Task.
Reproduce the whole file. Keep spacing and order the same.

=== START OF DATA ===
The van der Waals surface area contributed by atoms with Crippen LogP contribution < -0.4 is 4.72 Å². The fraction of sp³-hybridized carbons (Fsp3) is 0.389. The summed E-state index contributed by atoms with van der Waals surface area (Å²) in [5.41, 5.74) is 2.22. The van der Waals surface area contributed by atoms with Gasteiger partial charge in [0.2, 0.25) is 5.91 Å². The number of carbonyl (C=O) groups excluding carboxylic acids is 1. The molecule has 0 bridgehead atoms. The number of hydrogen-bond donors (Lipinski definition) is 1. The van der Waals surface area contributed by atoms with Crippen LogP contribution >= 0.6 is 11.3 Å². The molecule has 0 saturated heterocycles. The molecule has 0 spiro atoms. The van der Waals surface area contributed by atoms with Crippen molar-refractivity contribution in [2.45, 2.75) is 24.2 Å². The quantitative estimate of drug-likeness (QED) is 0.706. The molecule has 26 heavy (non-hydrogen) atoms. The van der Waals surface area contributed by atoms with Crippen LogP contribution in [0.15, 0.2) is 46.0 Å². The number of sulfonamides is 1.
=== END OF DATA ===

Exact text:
The van der Waals surface area contributed by atoms with Crippen LogP contribution < -0.4 is 4.72 Å². The fraction of sp³-hybridized carbons (Fsp3) is 0.389. The summed E-state index contributed by atoms with van der Waals surface area (Å²) in [5.41, 5.74) is 2.22. The van der Waals surface area contributed by atoms with Gasteiger partial charge in [0.2, 0.25) is 5.91 Å². The number of carbonyl (C=O) groups excluding carboxylic acids is 1. The molecule has 0 bridgehead atoms. The number of hydrogen-bond donors (Lipinski definition) is 1. The van der Waals surface area contributed by atoms with Crippen LogP contribution >= 0.6 is 11.3 Å². The molecule has 0 saturated heterocycles. The molecule has 0 spiro atoms. The van der Waals surface area contributed by atoms with Crippen molar-refractivity contribution in [2.45, 2.75) is 24.2 Å². The quantitative estimate of drug-likeness (QED) is 0.706. The molecule has 26 heavy (non-hydrogen) atoms. The van der Waals surface area contributed by atoms with Crippen LogP contribution in [0.15, 0.2) is 46.0 Å². The number of sulfonamides is 1.